Medillin, Colombia, was once known as the drug capital of the world. But thanks to a massive urban and architectural renewal project helmed by Sergio Farjado and Alejandro Echeverri, Medillin's former mayor and director of urban projects, respectively, the city is on a better path. Case in point: today's announcement at the 2009 Idea Festival that Colombia's Transformative Public Works is this year's recipient of the Curry Stone Design Prize awarded by Architecture for Humanity.
The Curry Stone Design Prize was founded with the belief that "designers can be an instrumental force for improving people’s lives and the state of the world." The challenge of selecting one winner from this year's finalists—including an open-source response program to global warming and a hand-built community in Bangladesh—went to Michael Bierut, design guru and Pentagram partner; prize founder Clifford Curry; architect Lindy Roy; and representatives from the Prince Claus Fund for Culture and Development and Interactive Africa.
Echeverri and Fajardo directed a team of architects and technicians to harness their ingenuity and craft for social good. Landmark construction includes the Orquideorama, a 42,200-square-foot structure whose wood-framed hexagonal roof shelters the Botanical Garden’s orchid collection. There's also the newly iconic Parque Biblioteca España, perched in the hills of Santo Domingo and reminiscent of three massive etched boulders. These grand, optimistic projects have revitalized the downtown landscape, once full of barrios notorious for drug violence.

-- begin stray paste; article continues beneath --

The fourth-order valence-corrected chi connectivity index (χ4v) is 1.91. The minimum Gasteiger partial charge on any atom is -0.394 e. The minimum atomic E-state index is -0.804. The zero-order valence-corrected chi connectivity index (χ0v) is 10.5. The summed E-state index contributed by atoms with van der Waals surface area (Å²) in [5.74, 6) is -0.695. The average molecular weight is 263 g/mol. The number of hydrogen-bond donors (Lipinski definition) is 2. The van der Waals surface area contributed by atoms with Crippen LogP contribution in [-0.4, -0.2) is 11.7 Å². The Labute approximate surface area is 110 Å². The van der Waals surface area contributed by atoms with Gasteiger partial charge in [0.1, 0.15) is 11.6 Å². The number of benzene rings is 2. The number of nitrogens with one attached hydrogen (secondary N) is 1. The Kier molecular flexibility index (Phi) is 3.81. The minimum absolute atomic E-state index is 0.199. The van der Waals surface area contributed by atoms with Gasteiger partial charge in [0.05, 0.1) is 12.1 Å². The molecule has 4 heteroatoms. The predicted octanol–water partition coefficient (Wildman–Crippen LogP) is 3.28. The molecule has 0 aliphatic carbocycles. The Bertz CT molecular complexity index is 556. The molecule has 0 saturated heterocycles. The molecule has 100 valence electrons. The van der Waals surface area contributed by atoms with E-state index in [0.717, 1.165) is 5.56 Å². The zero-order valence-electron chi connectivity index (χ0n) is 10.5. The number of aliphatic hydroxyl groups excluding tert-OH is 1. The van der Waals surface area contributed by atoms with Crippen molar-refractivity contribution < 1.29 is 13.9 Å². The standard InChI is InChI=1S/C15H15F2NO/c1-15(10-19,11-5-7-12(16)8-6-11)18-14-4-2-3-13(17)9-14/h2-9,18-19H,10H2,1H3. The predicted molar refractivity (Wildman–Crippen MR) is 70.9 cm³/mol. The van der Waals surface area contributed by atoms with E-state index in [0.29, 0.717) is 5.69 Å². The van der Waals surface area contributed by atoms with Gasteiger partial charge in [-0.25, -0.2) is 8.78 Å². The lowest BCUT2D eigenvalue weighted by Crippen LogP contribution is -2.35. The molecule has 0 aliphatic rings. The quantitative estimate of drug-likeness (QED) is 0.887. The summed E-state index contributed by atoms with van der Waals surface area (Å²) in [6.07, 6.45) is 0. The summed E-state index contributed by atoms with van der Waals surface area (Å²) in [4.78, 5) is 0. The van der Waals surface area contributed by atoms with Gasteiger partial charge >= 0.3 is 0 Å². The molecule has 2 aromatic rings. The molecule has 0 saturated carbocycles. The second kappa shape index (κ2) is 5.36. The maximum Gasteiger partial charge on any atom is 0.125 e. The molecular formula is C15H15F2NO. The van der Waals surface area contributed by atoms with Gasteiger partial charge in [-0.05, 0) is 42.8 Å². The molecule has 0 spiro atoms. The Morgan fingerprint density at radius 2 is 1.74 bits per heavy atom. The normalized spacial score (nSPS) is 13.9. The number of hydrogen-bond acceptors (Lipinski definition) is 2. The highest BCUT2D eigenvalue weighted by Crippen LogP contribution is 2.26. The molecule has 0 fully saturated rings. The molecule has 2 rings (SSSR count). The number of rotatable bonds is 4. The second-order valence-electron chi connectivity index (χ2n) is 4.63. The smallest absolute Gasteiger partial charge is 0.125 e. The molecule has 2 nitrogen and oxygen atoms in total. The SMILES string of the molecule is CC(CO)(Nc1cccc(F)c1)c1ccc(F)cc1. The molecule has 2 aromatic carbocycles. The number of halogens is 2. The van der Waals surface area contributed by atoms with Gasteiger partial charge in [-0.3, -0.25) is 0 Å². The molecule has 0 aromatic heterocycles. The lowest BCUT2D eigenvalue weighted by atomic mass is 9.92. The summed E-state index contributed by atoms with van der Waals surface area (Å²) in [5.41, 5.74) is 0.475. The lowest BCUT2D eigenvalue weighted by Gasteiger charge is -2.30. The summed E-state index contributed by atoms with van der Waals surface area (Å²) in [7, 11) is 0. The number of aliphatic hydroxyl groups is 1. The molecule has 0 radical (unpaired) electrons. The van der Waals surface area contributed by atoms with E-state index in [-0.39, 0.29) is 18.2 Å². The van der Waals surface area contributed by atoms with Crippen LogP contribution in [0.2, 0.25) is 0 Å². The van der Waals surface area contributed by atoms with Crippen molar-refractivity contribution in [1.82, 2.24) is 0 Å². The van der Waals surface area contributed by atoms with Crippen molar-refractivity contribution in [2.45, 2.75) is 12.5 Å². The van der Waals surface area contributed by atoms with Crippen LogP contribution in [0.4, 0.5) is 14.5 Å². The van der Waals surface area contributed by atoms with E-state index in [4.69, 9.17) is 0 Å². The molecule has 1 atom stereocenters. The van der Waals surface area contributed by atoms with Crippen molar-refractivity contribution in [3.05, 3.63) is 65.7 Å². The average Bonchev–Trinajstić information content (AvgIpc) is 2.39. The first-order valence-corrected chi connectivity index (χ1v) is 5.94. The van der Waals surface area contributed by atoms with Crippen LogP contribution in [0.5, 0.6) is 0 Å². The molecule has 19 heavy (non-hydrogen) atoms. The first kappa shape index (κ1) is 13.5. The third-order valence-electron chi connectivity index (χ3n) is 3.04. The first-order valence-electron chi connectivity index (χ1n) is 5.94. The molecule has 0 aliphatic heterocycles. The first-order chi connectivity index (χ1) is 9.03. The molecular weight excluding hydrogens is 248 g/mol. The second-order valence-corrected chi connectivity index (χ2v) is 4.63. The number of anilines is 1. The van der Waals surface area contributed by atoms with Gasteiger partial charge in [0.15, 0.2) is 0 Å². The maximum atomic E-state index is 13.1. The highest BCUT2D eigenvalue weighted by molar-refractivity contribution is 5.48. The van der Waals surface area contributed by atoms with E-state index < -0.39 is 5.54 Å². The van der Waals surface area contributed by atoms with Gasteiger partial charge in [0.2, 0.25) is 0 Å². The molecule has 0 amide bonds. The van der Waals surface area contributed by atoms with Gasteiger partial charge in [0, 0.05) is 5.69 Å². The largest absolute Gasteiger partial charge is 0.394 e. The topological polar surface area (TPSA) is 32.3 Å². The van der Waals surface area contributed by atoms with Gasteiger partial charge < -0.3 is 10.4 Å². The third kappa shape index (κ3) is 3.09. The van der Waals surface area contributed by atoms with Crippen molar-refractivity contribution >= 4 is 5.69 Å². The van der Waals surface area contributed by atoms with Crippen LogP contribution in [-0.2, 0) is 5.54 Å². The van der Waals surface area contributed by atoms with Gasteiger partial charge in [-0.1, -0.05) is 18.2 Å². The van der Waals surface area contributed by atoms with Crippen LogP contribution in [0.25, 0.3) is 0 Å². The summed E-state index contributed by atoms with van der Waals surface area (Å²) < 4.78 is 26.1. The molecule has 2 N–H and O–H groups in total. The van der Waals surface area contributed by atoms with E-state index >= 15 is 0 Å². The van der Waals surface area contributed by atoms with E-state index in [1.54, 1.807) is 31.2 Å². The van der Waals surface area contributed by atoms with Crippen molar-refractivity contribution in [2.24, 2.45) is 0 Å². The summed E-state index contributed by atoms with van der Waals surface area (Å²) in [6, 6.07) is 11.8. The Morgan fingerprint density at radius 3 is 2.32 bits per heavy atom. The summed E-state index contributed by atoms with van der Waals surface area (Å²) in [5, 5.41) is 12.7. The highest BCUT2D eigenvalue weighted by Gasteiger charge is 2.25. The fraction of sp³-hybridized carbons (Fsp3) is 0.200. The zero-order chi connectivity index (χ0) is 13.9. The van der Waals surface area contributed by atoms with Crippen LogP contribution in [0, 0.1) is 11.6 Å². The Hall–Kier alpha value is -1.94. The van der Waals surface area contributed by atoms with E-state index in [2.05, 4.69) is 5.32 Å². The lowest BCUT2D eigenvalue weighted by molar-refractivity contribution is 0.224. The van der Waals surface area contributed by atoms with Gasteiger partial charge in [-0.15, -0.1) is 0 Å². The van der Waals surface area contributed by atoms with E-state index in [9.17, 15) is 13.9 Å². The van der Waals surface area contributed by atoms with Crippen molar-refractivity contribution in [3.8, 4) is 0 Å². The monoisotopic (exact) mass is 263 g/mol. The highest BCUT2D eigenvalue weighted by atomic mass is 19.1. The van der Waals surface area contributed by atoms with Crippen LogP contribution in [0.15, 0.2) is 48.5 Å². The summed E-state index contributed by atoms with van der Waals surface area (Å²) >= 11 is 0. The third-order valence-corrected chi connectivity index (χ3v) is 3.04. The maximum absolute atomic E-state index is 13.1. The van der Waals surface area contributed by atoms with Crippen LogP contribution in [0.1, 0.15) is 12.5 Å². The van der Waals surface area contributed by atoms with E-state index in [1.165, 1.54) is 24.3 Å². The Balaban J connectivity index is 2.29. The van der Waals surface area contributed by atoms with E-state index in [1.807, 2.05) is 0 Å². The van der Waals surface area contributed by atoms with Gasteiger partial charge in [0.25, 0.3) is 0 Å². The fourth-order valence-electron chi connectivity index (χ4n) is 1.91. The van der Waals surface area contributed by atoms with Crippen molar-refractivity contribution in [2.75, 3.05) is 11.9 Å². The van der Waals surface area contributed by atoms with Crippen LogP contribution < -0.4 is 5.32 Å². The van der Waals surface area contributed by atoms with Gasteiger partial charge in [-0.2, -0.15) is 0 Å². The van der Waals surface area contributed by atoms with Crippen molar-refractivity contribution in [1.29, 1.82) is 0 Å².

But their ambition goes beyond eye candy. An elevated gondola tramway connecting poorer, isolated neighborhoods on the city's outskirts to the city center has modernized Medillin's transportation system. More importantly, it has created new opportunities for education and employment by making the city more accessible to the people who need its resources most. As Fajardo puts it, these building projects have managed to "change the skin of the city."
Update via Bustler.